We all sat on logs in a crescent around the fire that crackled and spat before us, darting eyes left and right as we waited. It was the fifth night of Vespers, and there was harvesting to be done, but we waited on our haunches by the hissing flame as old Sailmistress Bleccha made her slow, huddled walk down into the firelight.
I looked above Guire’s head at the moon that was rising directly behind him, as round and bright as a fat gourd-fruit of the folding fields, and I licked my lips as I thought about the crop that withered in the cool winds of first-winter. There would be a coldsnap this year, as there had been last year and the year before, a quick flashfreeze that sterilized and hardened the ground, and made it so that no decent thing could take root and grow. I rubbed my hands against a chill breeze, and smelled within it that sterilizing death.
After the first coldsnap of first-winter, the death throes of Frostfall would seize the land, and the true cold would settle to blanket the rolling hills in soft white frost. I glanced over at Synthia, my childbearer, with one little-Andre at her side and another at the teat, and yet another growing fat within her belly. I felt a twisting in my stomach as I thought of the summer stores. There would be enough, once I harvested the last of the gourd-fruits. There had to be.
My musings were cut off as the Sailmistress arrived into our midst, crouched and bundled as if already fending off the slicing gales that were yet to arrive with Great Winter. She gazed at each of us in turn, into the eyes of each brother who faithfully tilled her good soil, and the child-bearers that faithfully withstood the ravages of our progeny. It seemed to me that the eyes hovered over me unusual long, one as dark and deep as ocean chip-ice, the other a pupil-less white blindness that opened against the furrow carved into the left side of her face like an open sore. Her mismatched eyes shifted to Synthia, and her great gash opened into a toothless grin.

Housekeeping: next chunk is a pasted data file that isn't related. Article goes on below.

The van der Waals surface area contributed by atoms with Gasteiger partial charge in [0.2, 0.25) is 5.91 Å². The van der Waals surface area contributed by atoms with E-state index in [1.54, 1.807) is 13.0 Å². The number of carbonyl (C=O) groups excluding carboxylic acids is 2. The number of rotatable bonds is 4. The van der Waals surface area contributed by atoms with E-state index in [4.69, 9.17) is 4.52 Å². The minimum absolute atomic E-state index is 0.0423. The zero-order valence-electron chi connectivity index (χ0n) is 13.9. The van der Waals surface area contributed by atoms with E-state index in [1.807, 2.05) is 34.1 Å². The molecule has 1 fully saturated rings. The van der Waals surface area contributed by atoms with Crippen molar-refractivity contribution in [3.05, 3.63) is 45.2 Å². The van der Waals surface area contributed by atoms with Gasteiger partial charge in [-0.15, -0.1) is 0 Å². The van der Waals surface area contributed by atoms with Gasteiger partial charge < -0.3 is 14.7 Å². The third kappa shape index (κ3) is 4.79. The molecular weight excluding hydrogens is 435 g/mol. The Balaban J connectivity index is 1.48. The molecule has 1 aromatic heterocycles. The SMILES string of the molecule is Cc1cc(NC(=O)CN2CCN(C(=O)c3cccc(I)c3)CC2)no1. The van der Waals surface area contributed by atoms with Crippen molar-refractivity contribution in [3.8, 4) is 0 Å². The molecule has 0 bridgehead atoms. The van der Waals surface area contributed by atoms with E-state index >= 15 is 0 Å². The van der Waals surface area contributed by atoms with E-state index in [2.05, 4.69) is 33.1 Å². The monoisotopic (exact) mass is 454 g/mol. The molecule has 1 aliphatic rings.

“And yet another you have poured into her, little Andre?” She had a deep croaking-throat voice that one felt more than heard, an oddly comforting bumble that resided in the heart as much as the stomach and mind. “You will surpass the Sire Above himself with your brood at this rate, though with winter coming, and three mouths to feed already…”
“Harvest was good this year, Greatest One,” I told her with a confidence that I did not truly feel within my heart of hearts. “And the little one will warm old Oppa’s bed in the bone-chilling cold. The little ones keep death away from the old and the sick. It is known.”
The old Sailmistress nodded and turned her back at me to take her seat at the forefront of the crescent, first stooping to lay her gnarled old staff against the back of the stump, the black nightstones socketing the eye-gouges of the bird skull that capped the head glittering in the flame. The flesh hung from her arms like old willow bark, fat and muscle long sloughed away by the uncountable winters of her wealthy age to leave behind but bone and skin and sinew. None, not even old Oppa, had been old enough to see what she had seen, and in the dimness of her memory she had forgotten much more than we would ever know. Regardless, she would tell but one story each year, and we listened with great interest each time, for it was a story as old and sacral as the waxing and waning of our spent moon.
The old crone slowly inched into her seat with help from elder brother Grimar, with every joint cracking audibly even against the hissing flame between us, and once settled upon the stump she let out a great sigh, like forlorn leaves scraping against one of the concrete plains where the sky-reaching towers of Old Future once stood.